No matter what flavour combination you order, they are all priced the same (expect ‘saffron’ flavour – that is 120 rupees): 90 rupees (about $1). You could order a banana & chocolate & coconut lassi, and it would cost the same as a plain one – just 90 rupees. Bargain!
We think that’s pretty cheap considering that when we order lassi with a meal in a restaurant, it can be in excess of 120 rupees (depending on where we are), and this is potentially the best lassi ever!
A little bit of a walk from the main tourist area around the Ganges and the ghats, this all vegetarian café specialises in (as the name suggests) Southern Indian food. With a small menu consisting of mostly dosa, this restaurant is a great place to get a (you guessed it…) dosa. The dosa here is, by far, the best dosa I’ve ever had. So good!
Situated on very busy, main road, this place is absolutely filled with locals at all times of the day. We went for lunch and dinner, and even at 3.30pm in the afternoon, this place had just one table available. However, on both of our visits here, we were the only foreigners in the restaurant, despite the place being packed full of locals.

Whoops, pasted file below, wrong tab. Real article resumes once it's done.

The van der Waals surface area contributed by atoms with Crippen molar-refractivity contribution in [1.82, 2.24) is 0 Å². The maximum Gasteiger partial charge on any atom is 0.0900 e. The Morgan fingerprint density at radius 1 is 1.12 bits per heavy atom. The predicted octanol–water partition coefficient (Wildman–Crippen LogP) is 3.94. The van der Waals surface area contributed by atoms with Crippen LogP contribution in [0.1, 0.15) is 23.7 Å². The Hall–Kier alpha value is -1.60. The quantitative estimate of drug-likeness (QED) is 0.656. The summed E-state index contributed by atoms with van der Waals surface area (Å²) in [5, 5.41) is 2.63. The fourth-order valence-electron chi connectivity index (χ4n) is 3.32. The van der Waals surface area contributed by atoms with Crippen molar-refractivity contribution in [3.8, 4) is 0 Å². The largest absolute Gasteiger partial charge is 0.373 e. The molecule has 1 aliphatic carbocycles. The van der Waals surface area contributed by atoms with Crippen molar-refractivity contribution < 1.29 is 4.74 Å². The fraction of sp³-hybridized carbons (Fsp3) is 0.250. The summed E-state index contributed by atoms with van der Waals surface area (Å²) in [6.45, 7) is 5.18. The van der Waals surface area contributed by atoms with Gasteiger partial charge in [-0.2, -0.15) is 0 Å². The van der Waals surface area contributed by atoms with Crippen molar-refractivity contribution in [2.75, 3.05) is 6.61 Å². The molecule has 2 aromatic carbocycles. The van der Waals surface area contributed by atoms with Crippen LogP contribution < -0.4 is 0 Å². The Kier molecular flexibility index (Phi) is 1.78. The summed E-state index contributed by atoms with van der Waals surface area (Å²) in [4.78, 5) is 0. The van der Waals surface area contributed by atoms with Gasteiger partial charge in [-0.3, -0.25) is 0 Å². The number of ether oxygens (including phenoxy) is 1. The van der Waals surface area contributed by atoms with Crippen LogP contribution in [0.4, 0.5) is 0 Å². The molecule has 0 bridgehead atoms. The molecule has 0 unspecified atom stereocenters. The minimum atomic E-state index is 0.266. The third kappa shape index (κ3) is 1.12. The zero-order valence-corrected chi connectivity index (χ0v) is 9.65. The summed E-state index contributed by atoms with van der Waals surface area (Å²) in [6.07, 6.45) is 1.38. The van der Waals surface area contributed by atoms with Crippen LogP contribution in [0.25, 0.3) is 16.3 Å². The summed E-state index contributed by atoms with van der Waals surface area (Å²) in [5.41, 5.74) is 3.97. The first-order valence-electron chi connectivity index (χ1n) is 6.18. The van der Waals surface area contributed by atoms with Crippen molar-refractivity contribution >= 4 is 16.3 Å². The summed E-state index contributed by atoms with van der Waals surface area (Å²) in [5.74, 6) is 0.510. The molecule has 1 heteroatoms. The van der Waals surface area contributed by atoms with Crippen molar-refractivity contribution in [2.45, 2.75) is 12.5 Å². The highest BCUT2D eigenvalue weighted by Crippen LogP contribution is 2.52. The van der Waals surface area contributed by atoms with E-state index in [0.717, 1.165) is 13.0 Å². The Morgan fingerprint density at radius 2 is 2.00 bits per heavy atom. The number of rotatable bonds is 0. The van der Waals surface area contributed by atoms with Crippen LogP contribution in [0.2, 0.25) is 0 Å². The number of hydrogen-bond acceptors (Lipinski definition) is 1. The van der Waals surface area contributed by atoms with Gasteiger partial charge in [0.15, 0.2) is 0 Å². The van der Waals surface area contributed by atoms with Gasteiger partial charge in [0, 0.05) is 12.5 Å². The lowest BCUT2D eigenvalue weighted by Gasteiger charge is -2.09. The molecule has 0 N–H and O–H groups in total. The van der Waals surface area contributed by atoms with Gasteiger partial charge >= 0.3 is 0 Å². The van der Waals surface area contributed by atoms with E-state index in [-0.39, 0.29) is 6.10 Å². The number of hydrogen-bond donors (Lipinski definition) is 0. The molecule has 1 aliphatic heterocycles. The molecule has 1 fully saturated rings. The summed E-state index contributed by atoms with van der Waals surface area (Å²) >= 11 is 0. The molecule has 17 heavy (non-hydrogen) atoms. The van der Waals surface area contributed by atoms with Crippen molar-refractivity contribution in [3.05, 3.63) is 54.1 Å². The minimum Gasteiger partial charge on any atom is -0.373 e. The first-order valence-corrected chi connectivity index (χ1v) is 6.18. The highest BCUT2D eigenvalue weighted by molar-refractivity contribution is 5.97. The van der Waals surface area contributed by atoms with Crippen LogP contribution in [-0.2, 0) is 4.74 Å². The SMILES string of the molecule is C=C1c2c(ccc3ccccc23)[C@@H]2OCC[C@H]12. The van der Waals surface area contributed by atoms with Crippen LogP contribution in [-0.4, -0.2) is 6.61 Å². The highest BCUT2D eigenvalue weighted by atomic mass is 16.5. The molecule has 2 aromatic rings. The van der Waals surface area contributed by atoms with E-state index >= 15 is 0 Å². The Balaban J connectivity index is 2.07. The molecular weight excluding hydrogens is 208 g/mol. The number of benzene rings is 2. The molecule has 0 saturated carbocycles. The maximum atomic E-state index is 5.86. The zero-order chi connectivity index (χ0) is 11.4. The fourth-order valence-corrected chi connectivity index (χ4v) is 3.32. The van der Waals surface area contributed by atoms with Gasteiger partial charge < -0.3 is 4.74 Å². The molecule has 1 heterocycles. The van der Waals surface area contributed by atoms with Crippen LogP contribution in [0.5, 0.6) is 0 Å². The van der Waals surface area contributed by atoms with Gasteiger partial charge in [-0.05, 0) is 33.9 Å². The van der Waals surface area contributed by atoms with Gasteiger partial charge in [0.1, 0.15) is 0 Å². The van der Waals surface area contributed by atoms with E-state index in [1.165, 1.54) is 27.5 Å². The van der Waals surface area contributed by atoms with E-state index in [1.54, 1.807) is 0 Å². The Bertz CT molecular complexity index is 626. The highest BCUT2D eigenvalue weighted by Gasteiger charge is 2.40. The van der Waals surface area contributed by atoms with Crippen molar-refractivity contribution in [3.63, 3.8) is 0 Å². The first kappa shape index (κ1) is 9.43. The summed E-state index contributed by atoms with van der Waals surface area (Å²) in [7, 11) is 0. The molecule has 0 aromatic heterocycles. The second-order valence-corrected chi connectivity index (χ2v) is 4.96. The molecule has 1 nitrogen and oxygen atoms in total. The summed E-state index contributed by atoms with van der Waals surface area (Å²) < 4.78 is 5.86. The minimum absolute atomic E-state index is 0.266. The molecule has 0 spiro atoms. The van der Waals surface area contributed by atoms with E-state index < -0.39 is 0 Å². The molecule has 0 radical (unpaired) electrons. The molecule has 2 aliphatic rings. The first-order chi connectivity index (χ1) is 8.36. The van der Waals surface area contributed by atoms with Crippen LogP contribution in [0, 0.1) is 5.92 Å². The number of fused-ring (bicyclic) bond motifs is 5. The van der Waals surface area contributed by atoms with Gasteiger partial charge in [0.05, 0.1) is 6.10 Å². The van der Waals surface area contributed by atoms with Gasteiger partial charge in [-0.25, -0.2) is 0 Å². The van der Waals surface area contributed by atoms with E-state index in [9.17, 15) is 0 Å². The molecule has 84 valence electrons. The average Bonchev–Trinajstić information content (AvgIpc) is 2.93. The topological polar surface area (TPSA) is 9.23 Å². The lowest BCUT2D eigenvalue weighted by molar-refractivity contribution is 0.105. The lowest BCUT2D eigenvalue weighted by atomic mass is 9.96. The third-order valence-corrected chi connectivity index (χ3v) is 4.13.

Unlike a lot of the other places on our list, this place is absolutely huge. Around every corner, the restaurant just seems to go on even further.
This is a typical sit down restaurant, with wooden tables and chairs, and booths to fit up to four people on the right hand side of the restaurant as you walk in. We just walked in and sat down at the table of our choice, and a very friendly, smiling server came over to give us menus and take our order.
On our first visit here, I ordered the (most expensive) “nawa onion masala dosa”, and Danielle ordered her favourite: chole bhature. My dosa was definitely the best I’ve ever had to date. Folded into a triangle shape, this wasn’t a regular rolled dosa. Inside, the pancake was lined with diced, fresh onion, and folded into the centre was a spiced, potato (and swede?) patty. It was incredible. It was also served with two small ramekins of sauces, which the server came around to fill up once I had emptied them.